Gates stepped away from his role as CEO in 2000, with Steve Ballmer assuming the role until 2013. I’m sure issues existed prior to Ballmer taking on the role. Microsoft’s sheer size and product diversity at that time would make it difficult to execute on a cohesive vision. Arguably, that could be part of the problem. But when I read that email from 2003, I can’t help but hear the frustration of a former CEO struggling with the deterioration of a vision set in the 90s.

Happily, if you’re a Microsoft user, you’ll note that the company has since come a long way in providing a more unified experience to its users. If you’re software engineer working with Microsoft’s tech stack, you’ve felt that unity much longer. (Unless your built your career off Silverlight. #NeverForget)

Envisioning the Future

Seeing how the internet has progressed since the 90s becoming so deeply engrained in our lives, it is remarkable how accurately visionaries like Jobs, Gates, Bezos, Musk, Page and Brin predicted the future.

Is it really predicting the future, or is it shaping the present by creating a need where before there was none? In other words, is it predicting the future or engineering it?

I’ve mentioned vision a lot, but only briefly touched on execution. If vision is our yard-stick when engineering the future, execution leverages the vision. For Jobs, execution meant trusting his instinct, surrounding himself with those aligned with that vision, and pressing forward unwaveringly, without making changes. In other cases, execution adapts the vision through consistent measurements, adjusting based on data.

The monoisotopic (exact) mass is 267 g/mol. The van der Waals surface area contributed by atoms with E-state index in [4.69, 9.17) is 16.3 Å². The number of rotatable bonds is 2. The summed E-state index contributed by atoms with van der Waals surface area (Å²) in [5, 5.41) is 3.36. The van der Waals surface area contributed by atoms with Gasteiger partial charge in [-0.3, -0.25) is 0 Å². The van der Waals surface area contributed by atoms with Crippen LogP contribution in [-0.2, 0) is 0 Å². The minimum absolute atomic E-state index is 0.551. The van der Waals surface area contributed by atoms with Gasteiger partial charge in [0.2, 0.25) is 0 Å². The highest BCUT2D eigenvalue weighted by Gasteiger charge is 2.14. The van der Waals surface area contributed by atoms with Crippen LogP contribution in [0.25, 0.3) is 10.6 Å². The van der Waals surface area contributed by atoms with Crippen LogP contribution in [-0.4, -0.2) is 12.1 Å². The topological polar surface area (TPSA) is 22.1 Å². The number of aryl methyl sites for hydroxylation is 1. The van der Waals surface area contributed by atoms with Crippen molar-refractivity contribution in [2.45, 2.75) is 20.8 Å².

Amazon’s Vision

Amazon’s vision — more specifically, that of Jeff Bezos — has been incredibly successful at engineering the future we now live in.

When you consider the diversity and opportunistic nature of Amazon’s ventures, it’s clear their vision is centrally-focused on innovation. Innovation through the very precise and calculated adjustments that further improve Amazon’s efficiency and scale: from their distribution network strategy enabling 2-day deliveries, to a variety of subscription-based memberships, to automated warehousing, a dedicated delivery fleet, diverse lines of products and services across several industries (including media production). The difference in Amazon’s data-driven vision has simplified its execution. There’s less reliance on prediction. It’s rooted in measurement. After all, “what gets measured gets done.”

Earlier this month, Bezos stepped away from the role of CEO and into the role of Chairman, like Gates back in 2000.

I can’t help but wonder, chairing a company that makes such calculated, data-driven decisions, what internal email will he be sending in 3 years?